Mystery Connections

Wanderlust is defined by Merriam-Webster quite simply as “strong longing for or impulse toward wandering.”  I’ve got plenty of lust for wandering which may also be phrased as I have a tendency towards exploring new areas.  This is especially true when I am new to an area.  I knew the towns/roads/trails around my college town better by the end of my first freshman semester than most seniors.  You can probably also blame some part of the move to Oregon on my (and Mia’s) desire to see something new after 40 years in New England.

In these modern times I tend to start my research by following lines on Google Maps.  Back in the day it was go with someone who knew the area or just be prepared to possibly get lost, you should write down some key street names on a piece of paper and hope for the best.  Some of my favorite bike loops started out as a vague idea and a little bit of wandering around until I ended up on a road that looked familiar.

I want to make connections between areas I know and areas I want to know better or have never been to.   While I would love to just spend my life doing #vanlife, or monetize this website and have a sponsor pay for our travels.  I am also practical enough to realize that a retirement plan and health insurance are pretty sweet things to have too.  So I take what opportunities I can to get out and explore.  Never discount what can you can find right in your so called backyard too.

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Not exactly true……

Today was about making a connection between Carpenter Creek Rd and Chanterelle Rd.  My messing around with Google maps shows it was probable but you have to be wary about what you see on a satellite image that could be several years old.  Especially when you’re entering timberland.  What was once a connection may now be a mowed down forest and the old road/connection you thought was there is now obliterated.

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The supposed “dead end”

Carpenter Creek ends at a gate that brings you on to Stimson Lumber property.  Stimson is kind enough to allow “recreational use” on many of their properties unless otherwise signed.  They are unlike some of the other timber companies in the area who either have ridiculously expensive and limited permit systems or worse are just anal jack-holes who don’t allow any trespassing on their property at all.  Stimson seems to be a bit more forward thinking than others.  So if they happen to read this…..Thank You!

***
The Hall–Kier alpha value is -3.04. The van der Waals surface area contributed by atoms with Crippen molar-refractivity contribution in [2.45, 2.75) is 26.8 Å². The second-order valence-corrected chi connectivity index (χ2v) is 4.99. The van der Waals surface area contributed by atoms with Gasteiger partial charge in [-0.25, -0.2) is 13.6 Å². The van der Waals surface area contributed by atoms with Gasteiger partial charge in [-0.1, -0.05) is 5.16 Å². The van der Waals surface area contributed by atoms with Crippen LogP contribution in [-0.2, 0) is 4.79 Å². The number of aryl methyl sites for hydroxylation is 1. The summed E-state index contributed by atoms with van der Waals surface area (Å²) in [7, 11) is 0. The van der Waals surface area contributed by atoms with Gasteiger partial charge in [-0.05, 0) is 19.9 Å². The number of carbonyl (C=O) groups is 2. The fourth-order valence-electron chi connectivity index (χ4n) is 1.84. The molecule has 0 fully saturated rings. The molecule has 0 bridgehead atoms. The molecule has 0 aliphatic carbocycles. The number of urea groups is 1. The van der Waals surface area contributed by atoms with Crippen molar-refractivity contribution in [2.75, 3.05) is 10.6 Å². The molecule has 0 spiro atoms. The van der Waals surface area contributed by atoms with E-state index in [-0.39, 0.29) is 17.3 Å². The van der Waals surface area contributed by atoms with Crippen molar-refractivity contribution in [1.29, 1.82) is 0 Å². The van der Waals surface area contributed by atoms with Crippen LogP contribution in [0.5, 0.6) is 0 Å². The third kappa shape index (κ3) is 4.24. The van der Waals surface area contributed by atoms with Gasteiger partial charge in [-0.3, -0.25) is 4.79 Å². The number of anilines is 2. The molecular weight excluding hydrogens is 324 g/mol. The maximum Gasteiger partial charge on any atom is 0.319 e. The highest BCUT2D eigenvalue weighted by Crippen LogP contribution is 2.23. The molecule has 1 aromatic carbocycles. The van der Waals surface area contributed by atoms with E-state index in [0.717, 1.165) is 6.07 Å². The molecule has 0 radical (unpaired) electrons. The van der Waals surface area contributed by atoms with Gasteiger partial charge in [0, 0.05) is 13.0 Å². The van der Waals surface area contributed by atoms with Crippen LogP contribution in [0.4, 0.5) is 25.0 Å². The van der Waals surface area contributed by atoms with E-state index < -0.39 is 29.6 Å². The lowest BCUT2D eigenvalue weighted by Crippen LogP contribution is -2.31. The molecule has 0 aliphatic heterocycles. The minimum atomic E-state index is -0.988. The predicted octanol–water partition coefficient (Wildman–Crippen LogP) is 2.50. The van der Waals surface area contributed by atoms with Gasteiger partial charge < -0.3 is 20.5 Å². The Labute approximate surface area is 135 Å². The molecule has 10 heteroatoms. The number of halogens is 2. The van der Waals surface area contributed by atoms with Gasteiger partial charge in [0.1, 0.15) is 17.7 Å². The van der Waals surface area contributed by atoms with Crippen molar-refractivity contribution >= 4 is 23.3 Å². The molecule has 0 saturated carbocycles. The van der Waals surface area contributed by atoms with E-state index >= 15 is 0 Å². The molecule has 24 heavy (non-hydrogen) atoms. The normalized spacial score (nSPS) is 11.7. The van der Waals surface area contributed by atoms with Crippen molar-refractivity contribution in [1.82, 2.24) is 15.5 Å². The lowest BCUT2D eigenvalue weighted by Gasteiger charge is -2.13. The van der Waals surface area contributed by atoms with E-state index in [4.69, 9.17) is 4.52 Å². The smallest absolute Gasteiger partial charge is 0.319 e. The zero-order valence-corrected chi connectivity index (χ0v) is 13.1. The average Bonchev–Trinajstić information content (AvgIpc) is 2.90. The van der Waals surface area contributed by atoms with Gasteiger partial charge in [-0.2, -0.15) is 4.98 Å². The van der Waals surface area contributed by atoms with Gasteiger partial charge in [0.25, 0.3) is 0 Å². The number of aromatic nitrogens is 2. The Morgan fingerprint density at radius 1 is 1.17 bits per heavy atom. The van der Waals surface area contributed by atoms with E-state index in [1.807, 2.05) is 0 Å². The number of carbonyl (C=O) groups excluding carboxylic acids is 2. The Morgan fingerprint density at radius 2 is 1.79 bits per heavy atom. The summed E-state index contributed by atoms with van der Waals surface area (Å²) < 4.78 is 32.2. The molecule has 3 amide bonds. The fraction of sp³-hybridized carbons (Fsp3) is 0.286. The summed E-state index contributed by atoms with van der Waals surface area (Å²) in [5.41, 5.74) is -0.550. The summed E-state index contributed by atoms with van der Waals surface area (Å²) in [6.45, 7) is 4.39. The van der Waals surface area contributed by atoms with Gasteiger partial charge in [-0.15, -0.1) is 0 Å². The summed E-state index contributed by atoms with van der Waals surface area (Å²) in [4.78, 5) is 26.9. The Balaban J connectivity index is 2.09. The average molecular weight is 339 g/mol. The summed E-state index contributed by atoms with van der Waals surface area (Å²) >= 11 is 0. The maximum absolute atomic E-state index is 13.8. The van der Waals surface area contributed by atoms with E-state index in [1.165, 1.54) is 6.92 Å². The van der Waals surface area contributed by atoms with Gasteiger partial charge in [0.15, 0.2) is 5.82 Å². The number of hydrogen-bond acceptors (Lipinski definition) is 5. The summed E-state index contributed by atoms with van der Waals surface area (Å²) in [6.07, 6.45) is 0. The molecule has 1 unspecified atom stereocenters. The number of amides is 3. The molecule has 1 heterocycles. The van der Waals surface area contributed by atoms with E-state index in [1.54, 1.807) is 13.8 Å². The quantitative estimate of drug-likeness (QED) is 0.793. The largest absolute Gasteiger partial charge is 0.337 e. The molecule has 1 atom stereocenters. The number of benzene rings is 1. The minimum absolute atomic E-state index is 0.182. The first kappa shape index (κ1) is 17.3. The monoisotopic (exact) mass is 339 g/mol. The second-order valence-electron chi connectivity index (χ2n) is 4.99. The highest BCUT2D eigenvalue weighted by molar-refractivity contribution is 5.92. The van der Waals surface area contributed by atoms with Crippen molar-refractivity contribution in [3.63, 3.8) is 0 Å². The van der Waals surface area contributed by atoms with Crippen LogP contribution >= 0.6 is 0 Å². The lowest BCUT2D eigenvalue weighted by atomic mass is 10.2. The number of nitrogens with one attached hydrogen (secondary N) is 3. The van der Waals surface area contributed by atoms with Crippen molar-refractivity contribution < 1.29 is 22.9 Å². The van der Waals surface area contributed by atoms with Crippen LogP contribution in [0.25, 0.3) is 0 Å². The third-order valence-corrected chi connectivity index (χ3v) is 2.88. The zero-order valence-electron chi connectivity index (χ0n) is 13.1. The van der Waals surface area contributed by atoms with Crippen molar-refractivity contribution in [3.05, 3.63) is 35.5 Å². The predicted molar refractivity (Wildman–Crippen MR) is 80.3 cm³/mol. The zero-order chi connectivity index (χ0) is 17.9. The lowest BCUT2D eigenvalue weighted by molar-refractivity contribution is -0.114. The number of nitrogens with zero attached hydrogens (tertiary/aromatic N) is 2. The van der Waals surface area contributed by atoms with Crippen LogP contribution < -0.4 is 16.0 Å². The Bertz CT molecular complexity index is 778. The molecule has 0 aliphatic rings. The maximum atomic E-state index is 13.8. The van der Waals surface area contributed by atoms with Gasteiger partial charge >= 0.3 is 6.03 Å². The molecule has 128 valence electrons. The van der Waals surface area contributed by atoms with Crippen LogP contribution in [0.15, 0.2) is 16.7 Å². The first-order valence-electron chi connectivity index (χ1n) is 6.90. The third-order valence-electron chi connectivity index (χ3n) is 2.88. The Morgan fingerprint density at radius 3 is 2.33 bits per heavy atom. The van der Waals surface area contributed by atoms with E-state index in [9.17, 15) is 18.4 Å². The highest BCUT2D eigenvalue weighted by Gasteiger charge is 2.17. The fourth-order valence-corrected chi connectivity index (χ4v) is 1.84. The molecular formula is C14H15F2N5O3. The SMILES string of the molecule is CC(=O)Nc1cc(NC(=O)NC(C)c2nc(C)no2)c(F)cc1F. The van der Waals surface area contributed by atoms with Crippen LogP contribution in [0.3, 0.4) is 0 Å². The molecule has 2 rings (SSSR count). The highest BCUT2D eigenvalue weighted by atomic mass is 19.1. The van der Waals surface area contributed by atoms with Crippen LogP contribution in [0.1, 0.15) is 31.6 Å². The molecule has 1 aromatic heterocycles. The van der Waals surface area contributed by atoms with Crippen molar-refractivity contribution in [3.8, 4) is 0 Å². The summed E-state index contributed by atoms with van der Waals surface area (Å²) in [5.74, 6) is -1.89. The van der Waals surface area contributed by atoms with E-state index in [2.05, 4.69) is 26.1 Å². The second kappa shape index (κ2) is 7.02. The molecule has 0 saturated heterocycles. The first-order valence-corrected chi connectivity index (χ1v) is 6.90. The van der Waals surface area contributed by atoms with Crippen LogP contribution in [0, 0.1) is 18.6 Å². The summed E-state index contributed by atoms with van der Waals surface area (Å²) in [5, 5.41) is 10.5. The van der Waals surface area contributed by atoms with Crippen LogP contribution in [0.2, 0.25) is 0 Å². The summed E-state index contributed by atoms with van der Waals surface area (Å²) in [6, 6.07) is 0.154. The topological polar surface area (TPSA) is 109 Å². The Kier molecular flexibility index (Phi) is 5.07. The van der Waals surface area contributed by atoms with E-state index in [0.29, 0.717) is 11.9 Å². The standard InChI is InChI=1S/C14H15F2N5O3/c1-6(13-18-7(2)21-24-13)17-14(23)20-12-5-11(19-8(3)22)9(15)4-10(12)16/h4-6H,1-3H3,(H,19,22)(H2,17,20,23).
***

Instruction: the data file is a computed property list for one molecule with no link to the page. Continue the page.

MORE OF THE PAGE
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Just past the gate and around a corner you go Up (and up and up)
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Up and into the mist

In the first 11 miles of this ride I climbed over 1700′ feet in elevation, most of which started around mile 6.5.  I ended up following a couple dead ends and had to backtrack a bit to find the proper cut-off.  It just meant I did more elevation that I needed to had I taken the proper cut-off on the first try.  Where is the fun in that?

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The gravel road I was on “dead ended” at this little singletrack trail

I could see the powerlines for Chanterelle through the trees and had to assume that the short trail I was on would cut over to them.  There wasn’t anywhere else it could have really gone and the Google maps perusal definitely indicated they came together at some point.  The biggest worry is dropping into some one else’s backyard and not having them happy about it.

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Just popped out of this trail onto a gravel road
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Chanterelle and the powerlines I could see from higher up

The descent on Chanterelle down to Carpenter Creek and Stringtown Rd can best be called crazy steep in a couple sections.  I believe there are a couple more mystery connections to be made back here too.  I’ll need to spend some time playing around with Google maps, ride with GPS and maybe a good old fashioned paper map to see what is possible.  Worst case scenario is at least now I know of one connection.

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Random old barn and sweet farm house
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Salsa Timberjack.  Exploration machine

While it turns out this loop is more than likely doable on my Niner RLT when I am not exactly sure what I might run into on these exploration rides I opt for the Salsa Timberjack.  The 2.8″ tires and 34×46 low gear make any bad decisions a bit more bearable.

Thanks for reading,

-Pete

 

 

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